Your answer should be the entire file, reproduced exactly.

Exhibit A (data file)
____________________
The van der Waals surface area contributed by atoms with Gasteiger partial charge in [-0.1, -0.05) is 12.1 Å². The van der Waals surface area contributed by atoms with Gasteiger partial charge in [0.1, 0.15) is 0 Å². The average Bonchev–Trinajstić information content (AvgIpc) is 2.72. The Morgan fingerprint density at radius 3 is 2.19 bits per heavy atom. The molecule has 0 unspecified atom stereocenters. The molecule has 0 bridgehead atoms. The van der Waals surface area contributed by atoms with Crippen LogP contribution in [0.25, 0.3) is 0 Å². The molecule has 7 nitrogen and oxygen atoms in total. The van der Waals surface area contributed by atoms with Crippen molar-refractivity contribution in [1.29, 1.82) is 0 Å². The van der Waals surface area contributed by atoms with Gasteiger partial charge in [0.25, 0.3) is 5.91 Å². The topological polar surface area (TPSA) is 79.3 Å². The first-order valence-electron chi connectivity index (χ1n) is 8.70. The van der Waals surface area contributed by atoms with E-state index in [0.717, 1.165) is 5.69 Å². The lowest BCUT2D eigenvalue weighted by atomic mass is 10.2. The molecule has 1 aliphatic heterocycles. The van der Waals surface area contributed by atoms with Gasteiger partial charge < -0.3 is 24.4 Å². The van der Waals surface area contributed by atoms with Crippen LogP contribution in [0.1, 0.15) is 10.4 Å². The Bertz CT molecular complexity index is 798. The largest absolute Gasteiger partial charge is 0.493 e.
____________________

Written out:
The van der Waals surface area contributed by atoms with Gasteiger partial charge in [-0.1, -0.05) is 12.1 Å². The van der Waals surface area contributed by atoms with Gasteiger partial charge in [0.1, 0.15) is 0 Å². The average Bonchev–Trinajstić information content (AvgIpc) is 2.72. The Morgan fingerprint density at radius 3 is 2.19 bits per heavy atom. The molecule has 0 unspecified atom stereocenters. The molecule has 0 bridgehead atoms. The van der Waals surface area contributed by atoms with Crippen LogP contribution in [0.25, 0.3) is 0 Å². The molecule has 7 nitrogen and oxygen atoms in total. The van der Waals surface area contributed by atoms with Crippen molar-refractivity contribution in [1.29, 1.82) is 0 Å². The van der Waals surface area contributed by atoms with Gasteiger partial charge in [0.25, 0.3) is 5.91 Å². The topological polar surface area (TPSA) is 79.3 Å². The first-order valence-electron chi connectivity index (χ1n) is 8.70. The van der Waals surface area contributed by atoms with E-state index in [0.717, 1.165) is 5.69 Å². The lowest BCUT2D eigenvalue weighted by atomic mass is 10.2. The molecule has 1 aliphatic heterocycles. The van der Waals surface area contributed by atoms with Gasteiger partial charge < -0.3 is 24.4 Å². The van der Waals surface area contributed by atoms with Crippen LogP contribution in [0.1, 0.15) is 10.4 Å². The Bertz CT molecular complexity index is 798. The largest absolute Gasteiger partial charge is 0.493 e.